The Wizards have been much better with neither player on the court this season. They’ve also been a disaster when Beal plays without Wall.

But this is a relatively small sample. Let’s look back to last season.

  • Wall and Beal: 108.5/101.5/+7.0 in 1,715 minutes
  • Wall without Beal: 103.0/102.0/+1.0 in 1,123 minutes
  • Beal without Wall: 103.2/110.9/-7.7 in 384 minutes
  • Neither Wall nor Beal: 97.0/107.0/-10.0 in 768 minutes

Washington was – by far – at its best when Wall and Beal shared the court. They just complement each other so well. The Wizards were also fine with just Wall, bad with just Beal and even worse with neither.

If I were the Wizards, I’d generally chance resting Wall and Beal simultaneously so they can play more together. If I’m using just one, it’s Wall. Beal is not a creator I trust to run the offense, and Wall’s defense is important.

But there’s a limit on how much Wall (and Beal) can play. Wall got 36 minutes against Charlotte, and Beal played 38.

To the point, Wall and Beal played the final 7:18 – and the Wizards didn’t make a single basket in that span. They scored just two points on free throws. So, it’s hard to argue Wall and Beal were the answer.

Wittman blamed the players more than his substitutions.

Wittman, via J. Michael of CSN Mid-Atlantic:

“We don’t have guys that are making plays right now. Again, good looks but until we quit feeling sorry,” said Wittman, who could’ve gone this road after a 123-106 loss to the Indiana Pacers on Tuesday but didn’t. “When things go bad like that I had to twice in timeouts and tell them to lift their heads up. There’s plenty of time left. We’re up nine during this whole thing.  We start feeling sorry, start pouting putting our heads down and it becomes a snowball. We got to grow up in that aspect of it. If the shot doesn’t go in, it doesn’t go in.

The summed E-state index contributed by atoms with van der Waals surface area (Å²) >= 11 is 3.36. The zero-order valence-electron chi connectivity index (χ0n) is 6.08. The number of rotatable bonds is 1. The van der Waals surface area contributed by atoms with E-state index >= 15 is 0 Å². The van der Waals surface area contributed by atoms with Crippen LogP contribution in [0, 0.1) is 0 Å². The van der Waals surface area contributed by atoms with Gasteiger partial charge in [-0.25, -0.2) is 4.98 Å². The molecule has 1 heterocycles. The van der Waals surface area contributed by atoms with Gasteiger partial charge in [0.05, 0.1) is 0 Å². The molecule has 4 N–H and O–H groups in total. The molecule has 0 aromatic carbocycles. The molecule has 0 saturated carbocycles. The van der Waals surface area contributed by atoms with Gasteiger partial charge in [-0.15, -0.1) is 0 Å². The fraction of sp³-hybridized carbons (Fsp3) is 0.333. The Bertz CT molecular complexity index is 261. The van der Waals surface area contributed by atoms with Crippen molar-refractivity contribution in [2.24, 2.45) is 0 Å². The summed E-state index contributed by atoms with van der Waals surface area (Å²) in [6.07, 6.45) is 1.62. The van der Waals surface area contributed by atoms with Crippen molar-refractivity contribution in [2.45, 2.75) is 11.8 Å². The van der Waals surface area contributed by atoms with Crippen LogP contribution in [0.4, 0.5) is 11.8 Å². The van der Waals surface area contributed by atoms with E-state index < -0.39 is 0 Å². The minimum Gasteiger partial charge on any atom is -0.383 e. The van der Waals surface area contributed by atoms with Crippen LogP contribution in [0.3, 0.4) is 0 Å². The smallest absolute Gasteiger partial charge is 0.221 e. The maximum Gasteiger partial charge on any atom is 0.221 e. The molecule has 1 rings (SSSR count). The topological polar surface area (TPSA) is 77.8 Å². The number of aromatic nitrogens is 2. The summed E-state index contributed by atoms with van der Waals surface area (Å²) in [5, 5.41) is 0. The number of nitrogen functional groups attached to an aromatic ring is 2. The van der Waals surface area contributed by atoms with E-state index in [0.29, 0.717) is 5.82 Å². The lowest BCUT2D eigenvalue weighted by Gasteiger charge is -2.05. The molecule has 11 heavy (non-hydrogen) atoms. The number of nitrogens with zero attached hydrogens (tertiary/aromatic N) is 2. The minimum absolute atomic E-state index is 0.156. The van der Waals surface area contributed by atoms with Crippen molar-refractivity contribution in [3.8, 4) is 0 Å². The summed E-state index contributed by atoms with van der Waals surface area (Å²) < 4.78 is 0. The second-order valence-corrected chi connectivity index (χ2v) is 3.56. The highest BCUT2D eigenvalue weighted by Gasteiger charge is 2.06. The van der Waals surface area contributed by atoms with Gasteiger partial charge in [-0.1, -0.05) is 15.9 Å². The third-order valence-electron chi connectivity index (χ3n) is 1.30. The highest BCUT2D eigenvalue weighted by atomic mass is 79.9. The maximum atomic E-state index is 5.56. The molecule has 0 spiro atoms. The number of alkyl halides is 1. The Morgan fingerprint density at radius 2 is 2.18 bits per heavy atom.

“Makes, misses, that’s the game. You never give in. We haven’t gotten over that. That’s been that way for the last couple of years. Guys don’t play well, put their heads down and we pout, feel sorry for ourselves.”

When Wittman previously called out a player publicly, Marcin Gortat didn’t take it well. I’m not sure this will go any better.


When confronted with Wittman’s words, Bradley Beal only would shake his head before giving this retort: “I’m not going to comment on that.”

It’s uncharacteristic of the fourth-year shooting guard, who’ll usually give some sort of answer and shrug it off. By saying nothing, he’s staying plenty.

The Wizards, who entered the season a contender for the Eastern Conference finals, are 6-6. They’ve lost two straight, by 17 and 14 – and the end of their last defeat was historically dreadful.

Is this a team in turmoil?

Michael provides plenty of context to that question.